All my longings lie open before you, Lord;
my sighing is not hidden from you.
My heart pounds, my strength fails me;
even the light has gone from my eyes.
My friends and companions avoid me because of my wounds;
my neighbors stay far away. …
Lord, I wait for you;
you will answer, Lord my God. …
Lord, do not forsake me;
do not be far from me, my God. ~Psalm 38:9-11, 15, 21
Throughout my life, I have found refuge in the Psalms because when I read the author’s words, I see a man who is seeking God, but who has some intense emotional suffering, unanswered questions, and unmet longings. Unfortunately, this is a side of a real, authentic relationship with God that is often hidden in the church.
I read Psalm 38 this morning. It was a good song for me because I’ve been battling a lot of negative emotions. Yesterday I woke up feeling depressed and not knowing why. I felt tired and unmotivated to do anything at all, even though I have a lot I need to do. I know so many people who are stronger than me and can still work pretty hard even when they’re struggling. But I stayed home from class and work the past two days, feeling weak and inadequate for doing so.
Unfortunately, when there are people in our midst who are hurting (including ourselves), we often don’t know how to react. We feel pressured to sweep it under the rug. For those of us who are suffering, there is so much pressure to fix our problems as soon as possible. It’s as if you’re not a good Christian unless you can solve a problem within three days, or some other arbitrary time limit.
Others of us have loved ones who have been suffering for a long time. We feel a similar pressure, like we have to “fix” someone, or else we’re not a good friend or a “fruitful” Christian. We think our friends, when they tell us the hurt they have, just want us to solve their problems. Since we usually can’t, it’s easy to feel a sense of guilt when we’re around them. This can even lead friends of sufferers to avoid or abandon their friends in their greatest time of need!
Oftentimes, though, what a hurting friend needs most is not a solution. They just need to feel like a human being.
This kind of “fix it” thinking often is not God’s timing, nor is it the deepest concern of His heart! When we do have negative emotions and complex problems, it’s a great opportunity to see God’s longsuffering for us.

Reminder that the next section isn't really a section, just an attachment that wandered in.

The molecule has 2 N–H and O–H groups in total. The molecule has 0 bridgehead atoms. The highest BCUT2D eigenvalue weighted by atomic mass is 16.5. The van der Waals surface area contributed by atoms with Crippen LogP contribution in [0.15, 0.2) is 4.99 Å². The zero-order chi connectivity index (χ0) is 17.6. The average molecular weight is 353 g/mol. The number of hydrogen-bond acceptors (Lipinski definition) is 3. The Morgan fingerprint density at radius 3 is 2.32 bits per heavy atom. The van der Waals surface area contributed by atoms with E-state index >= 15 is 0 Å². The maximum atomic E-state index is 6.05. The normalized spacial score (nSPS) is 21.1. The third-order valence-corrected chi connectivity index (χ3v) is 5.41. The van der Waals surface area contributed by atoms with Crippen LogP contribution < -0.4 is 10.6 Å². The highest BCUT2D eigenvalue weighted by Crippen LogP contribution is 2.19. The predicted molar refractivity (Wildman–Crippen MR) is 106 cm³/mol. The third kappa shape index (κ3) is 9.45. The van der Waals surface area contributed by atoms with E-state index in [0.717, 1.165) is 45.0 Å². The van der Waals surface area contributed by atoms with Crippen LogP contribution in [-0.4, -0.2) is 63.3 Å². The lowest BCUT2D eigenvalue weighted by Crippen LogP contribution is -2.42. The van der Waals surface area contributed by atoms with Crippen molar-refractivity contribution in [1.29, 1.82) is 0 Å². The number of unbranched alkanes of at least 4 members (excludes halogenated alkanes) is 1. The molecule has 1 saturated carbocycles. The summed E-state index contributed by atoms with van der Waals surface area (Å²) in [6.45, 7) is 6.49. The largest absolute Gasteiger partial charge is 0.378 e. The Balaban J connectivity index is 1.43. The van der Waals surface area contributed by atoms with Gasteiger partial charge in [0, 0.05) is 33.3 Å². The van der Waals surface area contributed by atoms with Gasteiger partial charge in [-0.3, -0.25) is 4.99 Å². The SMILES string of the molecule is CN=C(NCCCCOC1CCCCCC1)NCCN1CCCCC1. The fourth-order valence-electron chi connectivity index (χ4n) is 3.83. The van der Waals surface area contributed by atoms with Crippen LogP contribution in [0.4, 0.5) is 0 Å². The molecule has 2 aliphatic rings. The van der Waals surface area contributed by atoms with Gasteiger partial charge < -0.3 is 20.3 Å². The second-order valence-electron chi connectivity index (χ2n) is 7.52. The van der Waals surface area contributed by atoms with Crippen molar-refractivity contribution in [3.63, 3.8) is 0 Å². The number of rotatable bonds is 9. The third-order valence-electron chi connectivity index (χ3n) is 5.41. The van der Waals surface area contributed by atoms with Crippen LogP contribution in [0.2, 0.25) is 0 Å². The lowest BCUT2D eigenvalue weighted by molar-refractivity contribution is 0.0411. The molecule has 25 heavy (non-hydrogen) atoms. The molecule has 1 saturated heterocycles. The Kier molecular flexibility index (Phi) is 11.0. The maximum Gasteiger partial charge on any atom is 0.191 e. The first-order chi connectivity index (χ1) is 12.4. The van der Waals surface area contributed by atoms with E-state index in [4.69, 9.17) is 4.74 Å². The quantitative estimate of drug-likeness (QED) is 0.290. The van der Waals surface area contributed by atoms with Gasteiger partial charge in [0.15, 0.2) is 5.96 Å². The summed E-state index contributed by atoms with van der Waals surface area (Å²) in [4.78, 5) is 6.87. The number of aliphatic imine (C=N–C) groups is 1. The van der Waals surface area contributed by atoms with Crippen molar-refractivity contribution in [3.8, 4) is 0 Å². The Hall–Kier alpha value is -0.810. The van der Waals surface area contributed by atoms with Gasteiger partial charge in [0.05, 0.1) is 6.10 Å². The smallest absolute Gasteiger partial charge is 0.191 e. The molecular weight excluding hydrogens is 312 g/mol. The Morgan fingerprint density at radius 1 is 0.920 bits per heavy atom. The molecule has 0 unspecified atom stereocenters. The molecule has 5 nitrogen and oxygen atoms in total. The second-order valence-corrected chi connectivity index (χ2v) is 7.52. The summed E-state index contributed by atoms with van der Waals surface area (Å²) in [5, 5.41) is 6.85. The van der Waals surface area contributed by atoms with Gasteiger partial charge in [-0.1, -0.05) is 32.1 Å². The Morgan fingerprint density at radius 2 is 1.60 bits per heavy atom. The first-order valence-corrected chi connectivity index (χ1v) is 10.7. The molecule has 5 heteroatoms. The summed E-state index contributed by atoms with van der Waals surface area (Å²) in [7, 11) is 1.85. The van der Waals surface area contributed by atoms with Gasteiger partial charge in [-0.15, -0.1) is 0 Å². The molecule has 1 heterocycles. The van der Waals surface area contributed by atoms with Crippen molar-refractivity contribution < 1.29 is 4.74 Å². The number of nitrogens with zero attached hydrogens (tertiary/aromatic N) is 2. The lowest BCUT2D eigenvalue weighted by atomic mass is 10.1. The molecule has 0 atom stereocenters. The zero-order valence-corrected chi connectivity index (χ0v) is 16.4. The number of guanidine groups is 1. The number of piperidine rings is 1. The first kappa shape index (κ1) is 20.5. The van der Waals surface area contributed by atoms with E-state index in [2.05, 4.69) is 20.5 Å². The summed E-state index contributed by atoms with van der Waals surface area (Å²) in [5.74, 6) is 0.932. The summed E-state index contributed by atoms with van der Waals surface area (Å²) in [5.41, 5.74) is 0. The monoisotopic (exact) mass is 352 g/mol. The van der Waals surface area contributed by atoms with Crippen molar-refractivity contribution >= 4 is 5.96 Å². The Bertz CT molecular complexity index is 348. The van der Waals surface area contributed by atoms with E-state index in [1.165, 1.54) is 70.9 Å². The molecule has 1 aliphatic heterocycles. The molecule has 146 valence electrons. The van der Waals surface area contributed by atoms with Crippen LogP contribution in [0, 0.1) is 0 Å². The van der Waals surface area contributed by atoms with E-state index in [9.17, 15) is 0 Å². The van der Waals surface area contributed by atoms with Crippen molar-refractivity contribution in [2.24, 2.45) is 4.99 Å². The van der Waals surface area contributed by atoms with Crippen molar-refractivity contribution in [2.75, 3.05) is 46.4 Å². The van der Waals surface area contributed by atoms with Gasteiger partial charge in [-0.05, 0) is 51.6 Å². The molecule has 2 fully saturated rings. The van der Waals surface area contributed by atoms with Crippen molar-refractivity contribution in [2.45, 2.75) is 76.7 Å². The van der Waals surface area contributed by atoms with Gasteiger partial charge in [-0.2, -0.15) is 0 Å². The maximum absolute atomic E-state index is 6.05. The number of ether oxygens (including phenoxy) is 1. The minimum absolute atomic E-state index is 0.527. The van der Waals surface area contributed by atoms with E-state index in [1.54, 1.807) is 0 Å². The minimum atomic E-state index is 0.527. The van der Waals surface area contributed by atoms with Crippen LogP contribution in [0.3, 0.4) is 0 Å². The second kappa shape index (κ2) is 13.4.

How did you react when I wrote above that I was feeling depressed? How do you usually react when a friend tells you they’re feeling down? Do you become so uncomfortable with suffering that you forsake the important relational virtue of longsuffering? Maybe you don’t know how you should react. But I think we can take a hint from God’s reactions to our suffering.
Since we are welcomed as God’s dearly loved children (see Hebrews 4:16 and Ephesians 5:1-3), we can feel safe to reveal our struggles to Him. We can be comfortable crying, hurting, screaming, or even complaining while we’re in the same room with Him. He can tolerate us being broken, being ourselves just as we are.
In the presence of Jesus, I don’t have to put on a face. I don’t have to feel this oppressing idea that God’s highest desire is to fix me. No! God just wants to be with me. Sure, God calls me to be righteous, and in Christ I am redeemed (Isaiah 44:22). But He redeemed me so that I could be free to return to Him whenever I need a hug.
It’s great to know my weaknesses are not too much for God to handle. Even when our the church falls short (which it always will!), remember that Your Father is a safe place to hide.
If you know people who will endure through your sufferings and still recognize you as a person, spend time with those people. If others have a hard time exhibiting longsuffering, gently let them know about what you desire from your relationship with them during your trials, and exhibit love to them regardless of how good they are at it.
And even when you feel like you don’t have a close friend or companion, a person who can handle you, a person you can share your secrets with, find refuge in your heavenly father! When nothing seems familiar, when you don’t understand your life (or yourself!), and when nowhere feels like home, relax in the truth that God knows you, where you’ve been, and where you’re going. He’ll take your hand.